Third Annual Summit Puts Big Data Under a Microscope

Friday, November 3, 2017
Bruce Ianni

If one is looking for an example of the impact data can have on organizational decision making, one need look no further back than this week.

On Wednesday, the Houston Astros bested the Los Angeles Dodgers in the 2017 World Series, marking the culmination of a yearslong rebuilding process powered to a large degree by advanced data analytics. The Dodgers, their opponents, are also known around Major League Baseball for an analytical approach that propelled them to a 104-58 record this season.

It was a fitting example for the occasion, said Matthew Barksdale, ’04 EMBA, one of the keynote speakers at Friday’s Executive Business Intelligence and Analytics Summit, the third annual such summit presented on campus by the Helzberg School of Management.

“It used to be the human experience of an individual is what drove decision making, and that’s now becoming data making those decisions,” he said.

The goal and the challenge, Barksdale said, is being able to translate raw data to information, then to knowledge that can be used to make decisions.

Experts gathered at Pedro Arrupe, S.J., Hall to hear from peers about the trends in big data and how they can use those trends and tools for a competitive advantage. Barksdale, the president of Engage Mobile, a Kansas City company that works to make custom digital solutions for their clients, said he talked to a number of leaders in different industries to find out how data is already being leveraged, and what the challenges that remain are. Barksdale said the insights, in industries from car sales to construction, were clear.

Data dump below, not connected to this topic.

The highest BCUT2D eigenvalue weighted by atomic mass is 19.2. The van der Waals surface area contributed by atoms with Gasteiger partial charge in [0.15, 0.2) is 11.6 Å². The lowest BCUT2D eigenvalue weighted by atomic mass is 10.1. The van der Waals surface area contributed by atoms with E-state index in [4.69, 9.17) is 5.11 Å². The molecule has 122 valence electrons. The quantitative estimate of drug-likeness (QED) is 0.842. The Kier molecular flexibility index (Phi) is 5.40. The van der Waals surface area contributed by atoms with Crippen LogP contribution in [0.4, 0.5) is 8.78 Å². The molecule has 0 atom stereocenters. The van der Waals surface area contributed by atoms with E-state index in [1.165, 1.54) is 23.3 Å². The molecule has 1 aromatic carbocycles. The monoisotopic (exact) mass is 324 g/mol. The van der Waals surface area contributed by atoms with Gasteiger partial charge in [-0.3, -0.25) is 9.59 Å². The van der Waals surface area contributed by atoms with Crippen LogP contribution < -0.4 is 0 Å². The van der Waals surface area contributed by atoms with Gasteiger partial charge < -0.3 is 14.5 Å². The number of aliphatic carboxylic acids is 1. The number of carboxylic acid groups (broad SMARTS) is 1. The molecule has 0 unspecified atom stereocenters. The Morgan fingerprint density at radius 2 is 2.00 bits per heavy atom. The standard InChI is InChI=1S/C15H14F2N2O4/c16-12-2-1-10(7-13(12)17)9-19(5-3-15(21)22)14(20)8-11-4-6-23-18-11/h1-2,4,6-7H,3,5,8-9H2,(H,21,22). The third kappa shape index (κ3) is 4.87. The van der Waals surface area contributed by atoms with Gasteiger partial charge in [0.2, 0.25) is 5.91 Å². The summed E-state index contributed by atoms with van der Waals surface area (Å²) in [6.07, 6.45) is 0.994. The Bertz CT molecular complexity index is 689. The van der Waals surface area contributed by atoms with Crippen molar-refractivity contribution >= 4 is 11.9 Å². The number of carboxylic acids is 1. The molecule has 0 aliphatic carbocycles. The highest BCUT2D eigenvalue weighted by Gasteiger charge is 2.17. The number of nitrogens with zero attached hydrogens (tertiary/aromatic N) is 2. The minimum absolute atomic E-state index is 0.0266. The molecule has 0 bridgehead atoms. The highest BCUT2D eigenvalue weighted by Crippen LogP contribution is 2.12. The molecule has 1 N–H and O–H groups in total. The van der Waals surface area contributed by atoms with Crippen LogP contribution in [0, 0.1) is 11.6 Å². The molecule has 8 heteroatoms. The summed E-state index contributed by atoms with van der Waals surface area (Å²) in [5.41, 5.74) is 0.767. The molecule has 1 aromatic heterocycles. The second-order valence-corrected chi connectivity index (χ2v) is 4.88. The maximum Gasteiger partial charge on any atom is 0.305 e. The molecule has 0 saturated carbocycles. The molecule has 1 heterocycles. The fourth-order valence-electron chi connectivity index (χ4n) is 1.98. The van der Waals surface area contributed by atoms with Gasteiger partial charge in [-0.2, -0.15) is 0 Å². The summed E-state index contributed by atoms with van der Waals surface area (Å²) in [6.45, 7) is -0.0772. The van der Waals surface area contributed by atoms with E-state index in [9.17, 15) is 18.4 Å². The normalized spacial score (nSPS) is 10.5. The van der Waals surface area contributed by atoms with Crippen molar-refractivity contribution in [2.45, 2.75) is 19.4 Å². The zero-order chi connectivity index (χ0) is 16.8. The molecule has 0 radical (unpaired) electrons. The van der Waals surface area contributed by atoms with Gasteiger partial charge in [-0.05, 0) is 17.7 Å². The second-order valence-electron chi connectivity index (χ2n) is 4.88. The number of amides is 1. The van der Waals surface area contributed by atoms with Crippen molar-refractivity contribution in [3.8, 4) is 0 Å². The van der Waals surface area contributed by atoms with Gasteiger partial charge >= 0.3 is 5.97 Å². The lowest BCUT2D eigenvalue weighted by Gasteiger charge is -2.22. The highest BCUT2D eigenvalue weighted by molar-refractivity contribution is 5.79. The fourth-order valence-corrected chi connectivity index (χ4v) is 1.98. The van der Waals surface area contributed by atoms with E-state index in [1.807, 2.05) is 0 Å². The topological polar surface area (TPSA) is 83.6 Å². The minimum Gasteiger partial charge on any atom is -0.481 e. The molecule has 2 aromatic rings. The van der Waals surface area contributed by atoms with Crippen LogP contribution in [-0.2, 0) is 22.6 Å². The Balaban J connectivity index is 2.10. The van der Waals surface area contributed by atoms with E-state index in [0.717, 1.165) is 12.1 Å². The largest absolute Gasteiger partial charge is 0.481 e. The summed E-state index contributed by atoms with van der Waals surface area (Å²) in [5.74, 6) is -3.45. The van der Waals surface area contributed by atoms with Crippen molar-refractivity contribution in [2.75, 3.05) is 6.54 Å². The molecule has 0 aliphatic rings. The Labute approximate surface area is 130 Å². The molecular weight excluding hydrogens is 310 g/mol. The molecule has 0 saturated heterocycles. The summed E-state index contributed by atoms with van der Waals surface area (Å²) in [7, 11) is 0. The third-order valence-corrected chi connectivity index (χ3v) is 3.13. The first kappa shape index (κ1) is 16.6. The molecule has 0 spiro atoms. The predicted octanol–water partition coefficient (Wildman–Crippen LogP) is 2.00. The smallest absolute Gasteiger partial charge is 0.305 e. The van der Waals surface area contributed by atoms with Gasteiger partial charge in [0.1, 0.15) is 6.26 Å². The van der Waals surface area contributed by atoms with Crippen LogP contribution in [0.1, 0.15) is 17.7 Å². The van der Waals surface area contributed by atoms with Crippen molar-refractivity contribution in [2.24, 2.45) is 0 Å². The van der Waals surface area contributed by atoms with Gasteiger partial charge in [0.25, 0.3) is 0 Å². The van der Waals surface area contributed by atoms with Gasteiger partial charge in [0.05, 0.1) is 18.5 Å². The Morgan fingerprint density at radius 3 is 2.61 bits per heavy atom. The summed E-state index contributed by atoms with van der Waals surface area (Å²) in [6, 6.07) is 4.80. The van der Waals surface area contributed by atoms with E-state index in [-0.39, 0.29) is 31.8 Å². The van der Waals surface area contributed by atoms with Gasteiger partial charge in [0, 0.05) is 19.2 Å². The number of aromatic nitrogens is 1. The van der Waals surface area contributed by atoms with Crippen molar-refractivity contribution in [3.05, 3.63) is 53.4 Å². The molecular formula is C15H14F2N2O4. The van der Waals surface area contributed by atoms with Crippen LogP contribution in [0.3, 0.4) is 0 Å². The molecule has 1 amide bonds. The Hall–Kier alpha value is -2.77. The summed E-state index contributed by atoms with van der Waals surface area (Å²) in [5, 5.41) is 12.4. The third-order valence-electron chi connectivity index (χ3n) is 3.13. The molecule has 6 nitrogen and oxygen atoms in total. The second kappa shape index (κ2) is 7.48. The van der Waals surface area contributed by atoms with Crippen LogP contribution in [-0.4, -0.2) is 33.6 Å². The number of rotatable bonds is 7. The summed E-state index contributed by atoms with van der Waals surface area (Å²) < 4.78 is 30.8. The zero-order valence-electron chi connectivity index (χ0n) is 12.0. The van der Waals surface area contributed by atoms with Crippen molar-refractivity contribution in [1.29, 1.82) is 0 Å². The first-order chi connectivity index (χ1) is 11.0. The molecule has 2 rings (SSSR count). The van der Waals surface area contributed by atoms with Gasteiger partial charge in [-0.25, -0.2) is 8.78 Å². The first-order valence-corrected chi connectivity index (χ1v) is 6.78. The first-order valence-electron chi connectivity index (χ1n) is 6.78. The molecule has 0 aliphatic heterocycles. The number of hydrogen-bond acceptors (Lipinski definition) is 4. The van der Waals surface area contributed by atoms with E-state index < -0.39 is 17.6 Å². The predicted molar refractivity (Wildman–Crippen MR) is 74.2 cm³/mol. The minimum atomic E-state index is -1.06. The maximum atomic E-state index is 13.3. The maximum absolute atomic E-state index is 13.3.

“This is coming — you better be ready,” he said.

A panel discussion later in the afternoon included executives from the Federal Reserve Bank of Kansas City, Hallmark Cards and the Cerner Corporation, among others, who are putting data to work in different ways. Bruce Ianni, the CEO and founder of ShotTracker, a company specializing in wearable tech designed to improve athletic performance with analytic feedback and used by some of basketball’s top names, was the closing keynote speaker.

The summit was established in 2015 to give top-level employees a chance to talk about the issues and opportunities of data frankly. It was also inspired by the Helzberg School’s expanding offerings in data science and analytics, the most recent of which — the bachelor of science in analytics and technology — launched officially at the beginning of this academic year.

“One of the reasons we have data science here in the Helzberg School is we take the approach where we’re not just working with data for the tools,” said Cheryl McConnell, Ph.D., the dean of the Helzberg School of Management. “We start with the business question — we figure out what people really need to know, we learn the tools in depth, and we are able to communicate that in a way that facilitates good business decision making in an ethical way.”

University President the Rev. Thomas B. Curran, S.J., said in introducing the day’s events that the value of analytics would surely not be lost on the Jesuits, who sought also to find wisdom in information.

“That is really the bedrock of who we are,” he said.